In Dialogues, a Time to Heal
The student arrests and ensuing controversy that rocked the Oberlin community last September have repercussions that are still being felt on and off campus. Just last week, charges were dropped against the students in question. Amid the furor, however, students and community members found a chance to heal.
College officials, representatives from the town, including Police Chief Tom Miller, and students held meetings on Friday, Feb. 15 as part of an ongoing dialogue facilitated by former United States Attorney for the Eastern District of Michigan Saul Green.
Chief Miller said he has learned a great deal from the discussions: “I think what surprised me most is the perception on campus of the city police department.”
Dean of Students Linda Gates described Miller’s commitment to up-to-date training for his officers as “unequivocal.” She said that, though the dialogue will not specifically address the arrests or charges of racism that students have brought against the police, the OPD is working on “deescalating incidents that can turn in a negative direction.”
Gates said that the dialogue group had little opportunity for input on the fallout from last semester’s arrests. “That investigation was underway,” she said, “and there was no way for us to be involved.”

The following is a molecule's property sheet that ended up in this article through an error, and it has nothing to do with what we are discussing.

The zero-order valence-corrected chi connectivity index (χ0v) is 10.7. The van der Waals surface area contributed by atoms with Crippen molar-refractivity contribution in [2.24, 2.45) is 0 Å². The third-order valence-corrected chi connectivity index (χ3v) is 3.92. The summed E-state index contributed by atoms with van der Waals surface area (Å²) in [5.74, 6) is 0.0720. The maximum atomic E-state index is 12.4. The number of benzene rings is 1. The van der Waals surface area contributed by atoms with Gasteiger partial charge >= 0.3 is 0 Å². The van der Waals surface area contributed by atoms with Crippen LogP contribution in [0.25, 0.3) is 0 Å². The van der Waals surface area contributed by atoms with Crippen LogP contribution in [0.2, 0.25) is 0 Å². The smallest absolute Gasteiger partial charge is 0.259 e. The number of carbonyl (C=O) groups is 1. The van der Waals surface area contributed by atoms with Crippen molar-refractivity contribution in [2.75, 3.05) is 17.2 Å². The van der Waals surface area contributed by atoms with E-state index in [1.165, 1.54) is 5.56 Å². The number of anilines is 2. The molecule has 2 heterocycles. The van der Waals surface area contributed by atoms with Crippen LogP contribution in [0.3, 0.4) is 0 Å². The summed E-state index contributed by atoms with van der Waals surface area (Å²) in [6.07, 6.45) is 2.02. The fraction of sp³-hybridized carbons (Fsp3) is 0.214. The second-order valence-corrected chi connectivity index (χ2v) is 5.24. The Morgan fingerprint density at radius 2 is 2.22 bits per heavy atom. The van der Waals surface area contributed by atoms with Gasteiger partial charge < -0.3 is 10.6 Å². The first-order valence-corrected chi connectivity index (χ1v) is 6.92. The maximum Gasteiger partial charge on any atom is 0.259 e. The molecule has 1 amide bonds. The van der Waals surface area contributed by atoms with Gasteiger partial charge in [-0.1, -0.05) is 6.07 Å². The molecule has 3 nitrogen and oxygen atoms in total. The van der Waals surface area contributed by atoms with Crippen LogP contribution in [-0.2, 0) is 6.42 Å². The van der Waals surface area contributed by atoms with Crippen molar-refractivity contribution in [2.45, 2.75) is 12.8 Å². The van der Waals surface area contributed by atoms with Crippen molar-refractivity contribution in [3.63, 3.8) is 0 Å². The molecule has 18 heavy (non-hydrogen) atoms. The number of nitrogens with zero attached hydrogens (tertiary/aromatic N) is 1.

City Manager Eric Norenberg felt that the meetings “have gone far beyond discussing any single incident and have looked really towards the future at how the city, the College and the community as a whole can work better together.”
In addition to Miller, Captain of Police Cliff Barnes, Norenberg, City Council President David Sonner and Barbara Mehwald of the Human Relations Commission have represented the town in these discussions.
Dean Gates, Ombudsperson Yeworkwha Belachew, Vice President of College Relations Al Moran and Director of the Multicultural Resource Center Eric Estes as well as a number of students, have been taking part in the dialogue on behalf of the College. Gates said that these students were recommended to the group and that many worked for the Oberlin College Dialogue Center: “All of these people were chosen for their demonstrated leadership ability.”
According to Gates, the outgrowth of the series of talks is the formation of two small working groups that are focusing on incorporating more communication with the Oberlin community into student life.
One group has sought to implement programs that would orient students to the wider Oberlin community.
Said Gates, “All students would be better prepared for the kind of community living they can enjoy,” in village housing as well as off-campus, where neighbors might “keep different hours” and have different expectations about behavior.
The revamped orientations will include information on city services and meeting new neighbors. OCDC will also host neighborhood lunches to help students get acquainted with community members.
Gates said that these efforts were meant to advise students of their role in this community, “and their role includes their rights and responsibilities.” She added, “If you do live off campus, Safety and Security is not going to be patrolling where you live.”
The second working group is focusing on a broader communication plan and will host a student forum to discuss town-gown issues in April. While the larger discussion group will not meet beyond the end of the school year, the working groups will continue their efforts, said Gates.